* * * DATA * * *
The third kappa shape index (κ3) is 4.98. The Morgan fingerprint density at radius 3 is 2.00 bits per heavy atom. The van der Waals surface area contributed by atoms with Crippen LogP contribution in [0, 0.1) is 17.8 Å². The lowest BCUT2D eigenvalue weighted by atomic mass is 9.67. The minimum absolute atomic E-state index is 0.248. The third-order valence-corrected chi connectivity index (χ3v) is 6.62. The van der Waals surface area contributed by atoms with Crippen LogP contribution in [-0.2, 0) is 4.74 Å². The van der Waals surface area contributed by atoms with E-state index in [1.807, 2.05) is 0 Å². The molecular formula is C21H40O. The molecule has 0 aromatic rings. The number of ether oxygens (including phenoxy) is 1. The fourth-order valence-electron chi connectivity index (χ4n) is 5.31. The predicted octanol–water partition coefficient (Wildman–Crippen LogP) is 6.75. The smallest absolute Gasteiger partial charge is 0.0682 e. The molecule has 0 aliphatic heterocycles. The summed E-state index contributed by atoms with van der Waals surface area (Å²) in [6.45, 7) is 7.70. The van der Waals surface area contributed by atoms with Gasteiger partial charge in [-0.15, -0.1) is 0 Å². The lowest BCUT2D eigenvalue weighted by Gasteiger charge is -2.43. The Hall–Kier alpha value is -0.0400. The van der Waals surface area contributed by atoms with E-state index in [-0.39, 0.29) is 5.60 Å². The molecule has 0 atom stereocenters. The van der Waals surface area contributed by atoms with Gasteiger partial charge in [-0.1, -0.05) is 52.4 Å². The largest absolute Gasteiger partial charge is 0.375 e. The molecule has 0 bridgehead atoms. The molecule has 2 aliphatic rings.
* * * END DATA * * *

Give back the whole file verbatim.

The third kappa shape index (κ3) is 4.98. The Morgan fingerprint density at radius 3 is 2.00 bits per heavy atom. The van der Waals surface area contributed by atoms with Crippen LogP contribution in [0, 0.1) is 17.8 Å². The lowest BCUT2D eigenvalue weighted by atomic mass is 9.67. The minimum absolute atomic E-state index is 0.248. The third-order valence-corrected chi connectivity index (χ3v) is 6.62. The van der Waals surface area contributed by atoms with Crippen LogP contribution in [-0.2, 0) is 4.74 Å². The van der Waals surface area contributed by atoms with E-state index in [1.807, 2.05) is 0 Å². The molecular formula is C21H40O. The molecule has 0 aromatic rings. The number of ether oxygens (including phenoxy) is 1. The fourth-order valence-electron chi connectivity index (χ4n) is 5.31. The predicted octanol–water partition coefficient (Wildman–Crippen LogP) is 6.75. The smallest absolute Gasteiger partial charge is 0.0682 e. The molecule has 0 aliphatic heterocycles. The summed E-state index contributed by atoms with van der Waals surface area (Å²) in [6.45, 7) is 7.70. The van der Waals surface area contributed by atoms with Gasteiger partial charge in [-0.15, -0.1) is 0 Å². The lowest BCUT2D eigenvalue weighted by Gasteiger charge is -2.43. The Hall–Kier alpha value is -0.0400. The van der Waals surface area contributed by atoms with E-state index in [-0.39, 0.29) is 5.60 Å². The molecule has 0 atom stereocenters. The van der Waals surface area contributed by atoms with Gasteiger partial charge in [-0.1, -0.05) is 52.4 Å². The largest absolute Gasteiger partial charge is 0.375 e. The molecule has 0 bridgehead atoms. The molecule has 2 aliphatic rings.